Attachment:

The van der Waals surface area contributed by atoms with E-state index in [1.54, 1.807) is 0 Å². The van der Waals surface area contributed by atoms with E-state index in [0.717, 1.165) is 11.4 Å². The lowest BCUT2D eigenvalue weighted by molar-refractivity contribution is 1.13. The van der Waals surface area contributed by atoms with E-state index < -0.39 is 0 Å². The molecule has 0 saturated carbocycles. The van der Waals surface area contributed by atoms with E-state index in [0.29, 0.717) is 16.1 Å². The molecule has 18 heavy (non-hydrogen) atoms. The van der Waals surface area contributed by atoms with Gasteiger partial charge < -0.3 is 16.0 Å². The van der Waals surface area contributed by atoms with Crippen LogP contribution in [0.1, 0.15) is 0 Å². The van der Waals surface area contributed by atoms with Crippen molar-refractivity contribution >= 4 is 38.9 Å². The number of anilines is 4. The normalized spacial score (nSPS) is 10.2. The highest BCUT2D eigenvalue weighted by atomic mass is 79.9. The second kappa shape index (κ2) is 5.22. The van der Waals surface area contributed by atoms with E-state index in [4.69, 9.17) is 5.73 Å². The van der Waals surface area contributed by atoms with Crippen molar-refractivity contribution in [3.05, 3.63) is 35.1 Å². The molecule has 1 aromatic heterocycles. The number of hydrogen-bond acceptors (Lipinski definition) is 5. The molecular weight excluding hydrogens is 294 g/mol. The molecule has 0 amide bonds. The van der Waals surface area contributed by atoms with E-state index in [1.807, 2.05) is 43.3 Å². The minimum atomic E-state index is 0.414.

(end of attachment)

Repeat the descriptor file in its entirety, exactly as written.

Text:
The van der Waals surface area contributed by atoms with E-state index in [1.54, 1.807) is 0 Å². The van der Waals surface area contributed by atoms with E-state index in [0.717, 1.165) is 11.4 Å². The lowest BCUT2D eigenvalue weighted by molar-refractivity contribution is 1.13. The van der Waals surface area contributed by atoms with E-state index < -0.39 is 0 Å². The molecule has 0 saturated carbocycles. The van der Waals surface area contributed by atoms with E-state index in [0.29, 0.717) is 16.1 Å². The molecule has 18 heavy (non-hydrogen) atoms. The van der Waals surface area contributed by atoms with Gasteiger partial charge < -0.3 is 16.0 Å². The van der Waals surface area contributed by atoms with Crippen LogP contribution in [0.1, 0.15) is 0 Å². The van der Waals surface area contributed by atoms with Crippen molar-refractivity contribution >= 4 is 38.9 Å². The number of anilines is 4. The normalized spacial score (nSPS) is 10.2. The highest BCUT2D eigenvalue weighted by atomic mass is 79.9. The second kappa shape index (κ2) is 5.22. The van der Waals surface area contributed by atoms with E-state index in [4.69, 9.17) is 5.73 Å². The van der Waals surface area contributed by atoms with Crippen molar-refractivity contribution in [3.05, 3.63) is 35.1 Å². The molecule has 1 aromatic heterocycles. The number of hydrogen-bond acceptors (Lipinski definition) is 5. The molecular weight excluding hydrogens is 294 g/mol. The molecule has 0 amide bonds. The van der Waals surface area contributed by atoms with E-state index in [1.807, 2.05) is 43.3 Å². The minimum atomic E-state index is 0.414.